1.1.2 CPRC Annual Reporting Requirements.

Congress directed the Secretary of Defense to submit to Congress, not later than May 1 st of each year, a report of the findings of the CPRC. Congress specified that the report contain the following information: i) a complete list, by specific program element, of the existing, planned, or newly proposed capabilities and technologies reviewed by the CPRC; ii) a complete description of the requirements and priorities established by the CPRC; iii) a comprehensive discussion of the near- term, mid- term, and long- term programmatic options formulated by the CPRC for meeting the CPRC's requirements and for eliminating identified deficiencies, including the annual funding requirements and completion dates established for each such option; iv) an explanation of the recommendations made by the CPRC, together with a full discussion of the actions taken to implement them; v) a discussion and assessment of the status of each CPRC recommendation during the fiscal year preceding the fiscal year in which the report is submitted; vi) identification of each specific DOE program that the Secretary of Energy plans to develop to initial operating capability (IOC) and each such program that the Secretary does not plan to develop to IOC; and vii) for each new technology program scheduled to reach operational capability, a recommendation from the CJCS that represents the views of the Commanders- in- Chief (CINCs) of the unified and specified commands regarding the utility and requirement of the program. This report is in response to that request.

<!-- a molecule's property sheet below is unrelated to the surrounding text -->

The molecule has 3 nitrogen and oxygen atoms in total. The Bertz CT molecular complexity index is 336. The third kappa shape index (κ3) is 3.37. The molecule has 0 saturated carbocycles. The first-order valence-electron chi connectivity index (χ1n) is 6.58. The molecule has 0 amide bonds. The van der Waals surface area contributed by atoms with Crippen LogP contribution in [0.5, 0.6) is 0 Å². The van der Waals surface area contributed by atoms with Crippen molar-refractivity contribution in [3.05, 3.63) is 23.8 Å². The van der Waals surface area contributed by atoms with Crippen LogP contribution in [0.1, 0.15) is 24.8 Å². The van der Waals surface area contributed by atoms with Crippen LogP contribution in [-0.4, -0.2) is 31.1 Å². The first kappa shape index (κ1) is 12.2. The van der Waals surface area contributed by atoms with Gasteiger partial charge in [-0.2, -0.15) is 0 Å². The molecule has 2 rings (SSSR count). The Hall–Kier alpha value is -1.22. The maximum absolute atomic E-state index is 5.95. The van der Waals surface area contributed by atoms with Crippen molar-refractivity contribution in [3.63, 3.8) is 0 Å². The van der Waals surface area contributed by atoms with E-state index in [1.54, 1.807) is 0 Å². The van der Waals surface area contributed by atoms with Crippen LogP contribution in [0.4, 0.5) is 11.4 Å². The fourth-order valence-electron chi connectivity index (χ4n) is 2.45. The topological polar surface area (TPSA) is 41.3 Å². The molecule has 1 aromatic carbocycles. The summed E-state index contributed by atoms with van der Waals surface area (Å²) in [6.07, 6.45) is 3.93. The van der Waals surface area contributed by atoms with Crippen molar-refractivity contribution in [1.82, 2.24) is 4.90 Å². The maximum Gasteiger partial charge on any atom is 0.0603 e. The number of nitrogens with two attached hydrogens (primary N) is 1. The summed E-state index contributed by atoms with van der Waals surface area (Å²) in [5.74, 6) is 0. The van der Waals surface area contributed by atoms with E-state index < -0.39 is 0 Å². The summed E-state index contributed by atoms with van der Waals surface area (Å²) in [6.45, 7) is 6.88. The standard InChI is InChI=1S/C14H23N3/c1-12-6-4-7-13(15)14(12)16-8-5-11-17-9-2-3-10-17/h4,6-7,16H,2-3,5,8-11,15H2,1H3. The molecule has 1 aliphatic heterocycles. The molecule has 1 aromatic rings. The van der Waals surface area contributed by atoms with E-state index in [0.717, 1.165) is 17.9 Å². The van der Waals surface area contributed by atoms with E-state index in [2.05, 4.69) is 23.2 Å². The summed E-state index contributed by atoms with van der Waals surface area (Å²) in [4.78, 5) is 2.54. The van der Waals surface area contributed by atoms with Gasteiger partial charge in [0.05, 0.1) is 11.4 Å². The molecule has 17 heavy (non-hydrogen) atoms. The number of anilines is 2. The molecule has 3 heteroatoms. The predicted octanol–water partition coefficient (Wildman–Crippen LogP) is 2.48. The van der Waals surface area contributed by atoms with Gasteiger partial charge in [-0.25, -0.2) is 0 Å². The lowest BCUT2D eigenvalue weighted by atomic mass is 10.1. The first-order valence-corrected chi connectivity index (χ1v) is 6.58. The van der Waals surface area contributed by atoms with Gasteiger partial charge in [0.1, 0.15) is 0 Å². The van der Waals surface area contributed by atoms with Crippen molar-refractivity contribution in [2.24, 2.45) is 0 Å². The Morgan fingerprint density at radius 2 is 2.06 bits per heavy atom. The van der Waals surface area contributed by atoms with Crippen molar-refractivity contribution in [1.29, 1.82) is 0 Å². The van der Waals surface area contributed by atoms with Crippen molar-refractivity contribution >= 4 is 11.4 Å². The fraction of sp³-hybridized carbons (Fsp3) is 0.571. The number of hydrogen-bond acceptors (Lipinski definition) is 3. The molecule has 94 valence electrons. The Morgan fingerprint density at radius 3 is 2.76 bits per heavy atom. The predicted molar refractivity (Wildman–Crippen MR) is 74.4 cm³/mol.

1.1.3 Definitions.